That stack of shiny seed catalogs is growing larger and ever more tempting, holding a promise for the new gardening season. However, therein lies a powerful marketing trap. All those pretty pictures and the glowing descriptions that go with them are designed to make you want everything. The problem is that you can be persuaded to buy something that isn’t likely to grow well here or fails to live up to your expectations.
Learning the ‘lingo’ can help. Understand the difference between hybrid, open pollinated and heirloom. Do not assume that one is better than the others; it depends on what you want from a crop, keeping in mind how much space you have and your growing conditions.
- What is ‘bolt resistance’?
- Is there a difference between disease ‘resistance’ and ‘tolerance’?
- What are ‘days to maturity’?
- How best do the seeds ‘germinate’?
- Should you choose ‘determinate’ (DET) or ‘indeterminate’ (IND) tomatoes?
- What exactly is ‘old timey flavor’? Is it moldy?
Read every word of the description carefully; make sure you understand it. Don’t stop at ‘easy’ or ‘delicious’.
- What growing conditions are needed?
- How big or tall will it get?
- What are the days to maturity from transplant?
- Does it prefer to grow in spring or summer?
- Does it have any special needs?
- Is it disease, or bolt resistant?
Another question to ask; where is the vendor located? Plants that grow well in the Midwest or South may not do well in the coastal climate. Melons, sweet potatoes and okra just won’t grow here!
You must take off those rose colored glasses and activate your skepticism; take exciting descriptions with a grain of salt. All vegetables cannot be the easiest, sweetest or most flavorful. Those descriptions are designed to seduce you.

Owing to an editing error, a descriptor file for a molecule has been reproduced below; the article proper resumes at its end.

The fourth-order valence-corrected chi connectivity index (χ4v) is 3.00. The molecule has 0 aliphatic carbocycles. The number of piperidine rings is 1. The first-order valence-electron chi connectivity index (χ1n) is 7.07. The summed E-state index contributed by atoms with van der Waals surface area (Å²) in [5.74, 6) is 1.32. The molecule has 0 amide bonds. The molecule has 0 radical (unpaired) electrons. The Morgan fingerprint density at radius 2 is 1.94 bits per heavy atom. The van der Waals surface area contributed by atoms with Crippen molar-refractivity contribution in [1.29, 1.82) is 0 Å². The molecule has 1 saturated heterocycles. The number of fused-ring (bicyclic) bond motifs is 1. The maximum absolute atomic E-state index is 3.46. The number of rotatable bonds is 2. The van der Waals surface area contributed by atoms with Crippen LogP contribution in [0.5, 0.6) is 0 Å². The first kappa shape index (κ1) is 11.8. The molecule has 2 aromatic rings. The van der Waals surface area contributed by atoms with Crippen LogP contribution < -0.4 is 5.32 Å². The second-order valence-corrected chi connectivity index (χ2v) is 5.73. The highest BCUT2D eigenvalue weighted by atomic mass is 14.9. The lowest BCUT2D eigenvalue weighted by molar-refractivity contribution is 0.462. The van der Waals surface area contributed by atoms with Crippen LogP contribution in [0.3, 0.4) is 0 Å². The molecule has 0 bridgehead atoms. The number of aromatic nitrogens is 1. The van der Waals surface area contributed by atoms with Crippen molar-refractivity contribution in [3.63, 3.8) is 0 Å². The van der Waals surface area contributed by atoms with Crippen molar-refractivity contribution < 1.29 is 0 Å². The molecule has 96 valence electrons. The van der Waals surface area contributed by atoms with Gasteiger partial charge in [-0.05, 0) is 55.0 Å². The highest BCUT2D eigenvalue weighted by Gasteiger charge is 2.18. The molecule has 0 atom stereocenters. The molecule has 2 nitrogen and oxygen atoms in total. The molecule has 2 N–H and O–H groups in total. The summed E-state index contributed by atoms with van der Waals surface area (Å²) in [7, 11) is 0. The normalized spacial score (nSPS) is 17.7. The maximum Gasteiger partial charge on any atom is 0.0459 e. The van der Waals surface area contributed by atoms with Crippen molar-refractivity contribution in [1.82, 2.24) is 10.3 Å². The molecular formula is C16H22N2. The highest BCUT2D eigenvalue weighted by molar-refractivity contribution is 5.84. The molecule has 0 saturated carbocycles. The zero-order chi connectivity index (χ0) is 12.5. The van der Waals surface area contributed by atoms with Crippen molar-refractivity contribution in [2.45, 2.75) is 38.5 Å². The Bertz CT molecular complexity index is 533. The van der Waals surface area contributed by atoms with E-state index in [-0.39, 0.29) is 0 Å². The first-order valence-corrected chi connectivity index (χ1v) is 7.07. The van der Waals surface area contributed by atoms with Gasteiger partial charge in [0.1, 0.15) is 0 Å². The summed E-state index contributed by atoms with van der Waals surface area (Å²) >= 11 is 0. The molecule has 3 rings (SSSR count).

Beware, ‘baby’ vegetables may be very small and not at all good when allowed to get larger, but most full size veggies can be picked small. It is best to check the actual mature size of the product.
Tomatoes are probably the trickiest of all descriptions to decipher: so many tasty traps. Does ‘mild or non-acidic’ mean bland? ‘Days to maturity’ are with optimum conditions; on the Oregon coast, ours are not. Does ‘vigorous’ mean that it will grow 10’ tall? You really need to know whether you need a DET or IND tomato. Most heirlooms are IND, many hybrids are DET, bred for earliness and flavor.
If you only have room for one or two tomato plants it pays to choose wisely. What you get = what you plant + growing conditions.
Are the seeds cheap? Many times you get what you pay for. Can you ‘baby’ something along and risk that you will get nothing, or do you want something fairly easy and possibly even foolproof?
It makes sense to pay attention to descriptions, and buy quality seeds that are likely to grow in your environment.